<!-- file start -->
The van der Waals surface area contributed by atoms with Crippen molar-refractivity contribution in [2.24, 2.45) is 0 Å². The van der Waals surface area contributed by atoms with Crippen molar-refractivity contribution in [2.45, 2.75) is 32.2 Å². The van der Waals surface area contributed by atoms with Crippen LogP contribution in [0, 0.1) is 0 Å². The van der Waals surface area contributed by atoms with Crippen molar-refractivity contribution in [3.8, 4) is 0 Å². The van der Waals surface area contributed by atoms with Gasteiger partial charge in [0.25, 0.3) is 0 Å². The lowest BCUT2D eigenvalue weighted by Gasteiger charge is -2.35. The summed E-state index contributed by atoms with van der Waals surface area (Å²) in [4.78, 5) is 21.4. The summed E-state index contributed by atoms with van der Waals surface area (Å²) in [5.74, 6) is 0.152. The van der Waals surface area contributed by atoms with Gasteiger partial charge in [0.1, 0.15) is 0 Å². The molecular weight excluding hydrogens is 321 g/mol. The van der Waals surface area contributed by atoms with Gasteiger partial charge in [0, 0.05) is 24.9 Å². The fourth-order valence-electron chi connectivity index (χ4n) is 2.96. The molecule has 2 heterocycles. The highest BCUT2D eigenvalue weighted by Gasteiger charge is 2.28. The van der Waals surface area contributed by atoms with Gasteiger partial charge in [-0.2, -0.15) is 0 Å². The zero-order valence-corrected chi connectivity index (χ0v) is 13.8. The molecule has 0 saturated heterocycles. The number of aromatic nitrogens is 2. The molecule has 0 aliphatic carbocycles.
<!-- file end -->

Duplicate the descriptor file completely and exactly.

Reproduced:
The van der Waals surface area contributed by atoms with Crippen molar-refractivity contribution in [2.24, 2.45) is 0 Å². The van der Waals surface area contributed by atoms with Crippen molar-refractivity contribution in [2.45, 2.75) is 32.2 Å². The van der Waals surface area contributed by atoms with Crippen LogP contribution in [0, 0.1) is 0 Å². The van der Waals surface area contributed by atoms with Crippen molar-refractivity contribution in [3.8, 4) is 0 Å². The van der Waals surface area contributed by atoms with Gasteiger partial charge in [0.25, 0.3) is 0 Å². The lowest BCUT2D eigenvalue weighted by Gasteiger charge is -2.35. The summed E-state index contributed by atoms with van der Waals surface area (Å²) in [4.78, 5) is 21.4. The summed E-state index contributed by atoms with van der Waals surface area (Å²) in [5.74, 6) is 0.152. The van der Waals surface area contributed by atoms with Gasteiger partial charge in [0.1, 0.15) is 0 Å². The molecular weight excluding hydrogens is 321 g/mol. The van der Waals surface area contributed by atoms with Gasteiger partial charge in [0, 0.05) is 24.9 Å². The fourth-order valence-electron chi connectivity index (χ4n) is 2.96. The molecule has 2 heterocycles. The highest BCUT2D eigenvalue weighted by Gasteiger charge is 2.28. The van der Waals surface area contributed by atoms with Gasteiger partial charge in [-0.2, -0.15) is 0 Å². The zero-order valence-corrected chi connectivity index (χ0v) is 13.8. The molecule has 0 saturated heterocycles. The number of aromatic nitrogens is 2. The molecule has 0 aliphatic carbocycles.